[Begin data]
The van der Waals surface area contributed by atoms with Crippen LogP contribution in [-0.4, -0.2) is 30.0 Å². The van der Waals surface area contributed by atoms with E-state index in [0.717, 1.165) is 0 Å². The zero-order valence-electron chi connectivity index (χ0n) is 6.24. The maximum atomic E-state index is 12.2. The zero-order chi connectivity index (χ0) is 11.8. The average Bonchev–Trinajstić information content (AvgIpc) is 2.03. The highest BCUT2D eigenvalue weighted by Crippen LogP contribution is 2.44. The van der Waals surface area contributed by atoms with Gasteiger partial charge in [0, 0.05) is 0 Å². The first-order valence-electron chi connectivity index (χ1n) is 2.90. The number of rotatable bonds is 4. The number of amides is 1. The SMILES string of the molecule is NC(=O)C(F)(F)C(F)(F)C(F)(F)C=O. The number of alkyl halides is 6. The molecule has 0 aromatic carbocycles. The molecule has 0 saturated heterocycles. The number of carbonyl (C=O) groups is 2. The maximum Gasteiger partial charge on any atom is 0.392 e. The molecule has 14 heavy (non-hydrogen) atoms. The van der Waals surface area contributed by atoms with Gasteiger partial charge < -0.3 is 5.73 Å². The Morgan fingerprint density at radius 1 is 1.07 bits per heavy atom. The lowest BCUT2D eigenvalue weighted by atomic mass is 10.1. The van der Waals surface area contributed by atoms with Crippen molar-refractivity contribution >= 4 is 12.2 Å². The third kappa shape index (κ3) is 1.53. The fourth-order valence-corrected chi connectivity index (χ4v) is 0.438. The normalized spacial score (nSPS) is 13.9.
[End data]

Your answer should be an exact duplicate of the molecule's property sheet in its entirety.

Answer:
The van der Waals surface area contributed by atoms with Crippen LogP contribution in [-0.4, -0.2) is 30.0 Å². The van der Waals surface area contributed by atoms with E-state index in [0.717, 1.165) is 0 Å². The zero-order valence-electron chi connectivity index (χ0n) is 6.24. The maximum atomic E-state index is 12.2. The zero-order chi connectivity index (χ0) is 11.8. The average Bonchev–Trinajstić information content (AvgIpc) is 2.03. The highest BCUT2D eigenvalue weighted by Crippen LogP contribution is 2.44. The van der Waals surface area contributed by atoms with Gasteiger partial charge in [0, 0.05) is 0 Å². The first-order valence-electron chi connectivity index (χ1n) is 2.90. The number of rotatable bonds is 4. The number of amides is 1. The SMILES string of the molecule is NC(=O)C(F)(F)C(F)(F)C(F)(F)C=O. The number of alkyl halides is 6. The molecule has 0 aromatic carbocycles. The molecule has 0 saturated heterocycles. The number of carbonyl (C=O) groups is 2. The maximum Gasteiger partial charge on any atom is 0.392 e. The molecule has 14 heavy (non-hydrogen) atoms. The van der Waals surface area contributed by atoms with Gasteiger partial charge < -0.3 is 5.73 Å². The Morgan fingerprint density at radius 1 is 1.07 bits per heavy atom. The lowest BCUT2D eigenvalue weighted by atomic mass is 10.1. The van der Waals surface area contributed by atoms with Crippen molar-refractivity contribution >= 4 is 12.2 Å². The third kappa shape index (κ3) is 1.53. The fourth-order valence-corrected chi connectivity index (χ4v) is 0.438. The normalized spacial score (nSPS) is 13.9.